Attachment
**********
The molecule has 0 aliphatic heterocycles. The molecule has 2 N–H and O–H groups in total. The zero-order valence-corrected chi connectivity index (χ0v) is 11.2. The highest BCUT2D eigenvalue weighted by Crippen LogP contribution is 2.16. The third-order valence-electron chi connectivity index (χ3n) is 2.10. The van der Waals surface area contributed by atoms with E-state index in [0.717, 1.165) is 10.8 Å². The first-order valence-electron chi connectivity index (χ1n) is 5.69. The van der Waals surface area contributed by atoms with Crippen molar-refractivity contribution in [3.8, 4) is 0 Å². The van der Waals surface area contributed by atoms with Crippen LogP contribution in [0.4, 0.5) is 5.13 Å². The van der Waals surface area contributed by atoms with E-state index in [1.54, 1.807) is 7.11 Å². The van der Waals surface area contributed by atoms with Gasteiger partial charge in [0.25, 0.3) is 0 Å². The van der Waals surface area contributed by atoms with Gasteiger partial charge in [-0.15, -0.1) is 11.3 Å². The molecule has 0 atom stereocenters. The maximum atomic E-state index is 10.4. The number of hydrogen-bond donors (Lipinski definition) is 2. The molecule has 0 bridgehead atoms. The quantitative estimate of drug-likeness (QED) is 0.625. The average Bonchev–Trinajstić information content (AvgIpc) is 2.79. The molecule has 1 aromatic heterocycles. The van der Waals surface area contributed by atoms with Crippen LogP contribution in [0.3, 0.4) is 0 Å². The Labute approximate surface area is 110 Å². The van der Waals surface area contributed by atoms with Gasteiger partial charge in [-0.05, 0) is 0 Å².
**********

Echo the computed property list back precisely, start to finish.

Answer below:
The molecule has 0 aliphatic heterocycles. The molecule has 2 N–H and O–H groups in total. The zero-order valence-corrected chi connectivity index (χ0v) is 11.2. The highest BCUT2D eigenvalue weighted by Crippen LogP contribution is 2.16. The third-order valence-electron chi connectivity index (χ3n) is 2.10. The van der Waals surface area contributed by atoms with E-state index in [0.717, 1.165) is 10.8 Å². The first-order valence-electron chi connectivity index (χ1n) is 5.69. The van der Waals surface area contributed by atoms with Crippen molar-refractivity contribution in [3.8, 4) is 0 Å². The van der Waals surface area contributed by atoms with Crippen LogP contribution in [0.4, 0.5) is 5.13 Å². The van der Waals surface area contributed by atoms with E-state index in [1.54, 1.807) is 7.11 Å². The van der Waals surface area contributed by atoms with Gasteiger partial charge in [0.25, 0.3) is 0 Å². The van der Waals surface area contributed by atoms with Gasteiger partial charge in [-0.15, -0.1) is 11.3 Å². The molecule has 0 atom stereocenters. The maximum atomic E-state index is 10.4. The number of hydrogen-bond donors (Lipinski definition) is 2. The molecule has 0 bridgehead atoms. The quantitative estimate of drug-likeness (QED) is 0.625. The average Bonchev–Trinajstić information content (AvgIpc) is 2.79. The molecule has 1 aromatic heterocycles. The van der Waals surface area contributed by atoms with Crippen LogP contribution in [0.3, 0.4) is 0 Å². The Labute approximate surface area is 110 Å². The van der Waals surface area contributed by atoms with Gasteiger partial charge in [-0.05, 0) is 0 Å².